In an effort to better acquaint you, the reader, with the VQR staff, members of our team will share excerpts from our personal reading—The Best 200 Words I Read All Week. From fact to fiction, from comedic to tragic, we hope you find as much to admire in these selections as we do.
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At the Vietnamese pagoda in Kampong Chhnang, I met a diminutive 80-year-old seamstress. Only monks and laypeople are meant to live at the pagoda, but she didn’t have any family — her children died before her eyes in a Khmer Rouge labor camp — so the monks took pity on her. I asked whether she ever received any identification papers. She shuffled to her room and came back holding a small packet wrapped in twine. “You’re lucky,” she said as she untied it. “I’ve never let anyone look at these before.” She began spreading an astonishing half-century’s worth of documents across the table. There were cards from Sihanouk’s Cambodia alongside decades’ worth of residency permits from Vietnam, to which she was twice deported. So long as she never showed them to anyone, the documents could never be invalidated or purged. They were her private legal self, a superposition of identities both Vietnamese and Cambodian. She would not give them up. “I’ll keep these documents with me until I die,” she said, “and then I’ll take them to the grave with me.”
Graphic Designer Jenn Boggs
Excerpt from “A People in Limbo, Many Living Entirely on the Water,” Ben Mauk, The New York Times, March 28, 2018
I’ve marched alongside teen-agers before—in recent months, they’ve shown up at nationwide protests for daca and women’s rights—but seeing so many gathered in Washington, D.C., for the March for Our Lives, on March 24th, was a particularly profound and invigorating experience. Kids are naturally equipped to speak truth to power; they come with energy, fearlessness, and the belief that real change is possible.
Globally, young people have instigated revolutionary movements before. In 1976, in South Africa, thousands of students marched through Johannesburg, eventually inciting a global action against apartheid. In Prague, in 1989, the peaceful young protesters of the Velvet Revolution brought about the free and democratic election of President Václav Havel. It feels as if something similar is now afoot in the United States. Angela Bahena, a senior at Bourbon County High School, in Paris, Kentucky, told me that she came to Washington to show her younger brother and sister that they shouldn’t feel helpless—that they are able to demand more and better action on gun control. “When we had the international walkout, our school did not let us go out,” she said. “There were police in the front office.” She watched the news of Parkland massacre on television, and cried. “It scared me. It can happen to anybody. They haven’t done anything to fix it, and I’m wondering why. What’s more important: guns or the lives of children?”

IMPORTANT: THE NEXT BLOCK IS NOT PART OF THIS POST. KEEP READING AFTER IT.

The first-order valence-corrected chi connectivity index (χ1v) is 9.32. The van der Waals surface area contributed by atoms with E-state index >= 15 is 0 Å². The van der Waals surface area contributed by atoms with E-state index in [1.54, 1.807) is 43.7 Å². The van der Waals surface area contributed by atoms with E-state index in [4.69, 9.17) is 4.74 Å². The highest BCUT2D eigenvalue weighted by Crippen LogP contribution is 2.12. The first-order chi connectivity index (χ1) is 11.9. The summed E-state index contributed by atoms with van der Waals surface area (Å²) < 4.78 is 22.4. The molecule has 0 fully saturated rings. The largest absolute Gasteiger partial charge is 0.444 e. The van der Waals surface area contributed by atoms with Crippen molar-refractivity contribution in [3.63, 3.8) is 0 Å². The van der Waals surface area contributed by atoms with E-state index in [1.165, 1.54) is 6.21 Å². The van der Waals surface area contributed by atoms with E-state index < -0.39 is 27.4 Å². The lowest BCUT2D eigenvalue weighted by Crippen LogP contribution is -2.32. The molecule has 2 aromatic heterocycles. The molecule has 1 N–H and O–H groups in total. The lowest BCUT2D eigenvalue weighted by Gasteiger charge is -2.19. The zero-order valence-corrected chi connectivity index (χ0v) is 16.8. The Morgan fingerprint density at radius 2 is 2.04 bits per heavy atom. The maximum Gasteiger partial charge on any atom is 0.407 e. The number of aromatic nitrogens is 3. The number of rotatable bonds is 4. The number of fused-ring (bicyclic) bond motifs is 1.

Kids, of course, should not have to ask for our protection. That hundreds of thousands of teens had to travel to the Capitol to remind our elected officials of their duty to defend young Americans is shameful. Yet the determination was so plain on their faces. There is beauty in this kind of courage—the tenacity and the valor of the righteous. It gives us all reason to hope.
Editorial Intern Caroline Hockenbury
Excerpt from “When Kids Speak Truth to Power,” Amanda Petrusich, The New Yorker, March 28, 2018
Turner wears her accessories with whimsy and confidence; her outfits are jubilant remixes, playing across origins and eras like a grand piano. In one photograph, she dons a black wool top hat from nineteen-sixties England—a piece plucked straight from Savile Row—and pairs it with a sleek satin tuxedo, kid-leather gloves, and a modern silk ruff by the Detroit-based milliner Leza Piazza. She grins underneath the hat’s brim, a coltish dandy out for a stroll. In another shot, Turner’s torso is frozen in a mid-century tableau: she wears a Volbracht mink stole from a furrier out of Akron, Ohio, and grips a crocodile-leather handbag, both from the nineteen-fifties. Calmese shot several images of Turner from the neck down, as she inhabits different characters in her masquerade. She swerves from the sleek silhouettes of the New Look to the drama of a flamenco dancer, complete with a lace fan with golden trim.
There is a graceful grandeur to these images, but also an unbridled joy; Turner has spent her entire life building herself, using her body as a medium through which to express her elegance and energy. Now she is able to revel in her archives, smiling softly as she models a black wood “parasol hat” by Heidi Lee, an object that looks at once like an antique and a space-age crown from the future.
Editorial Intern Sydney Bradley
Excerpt from “The Sunday Styles of Lana Turner,” Rachel Syme, The New Yorker, March 11, 2018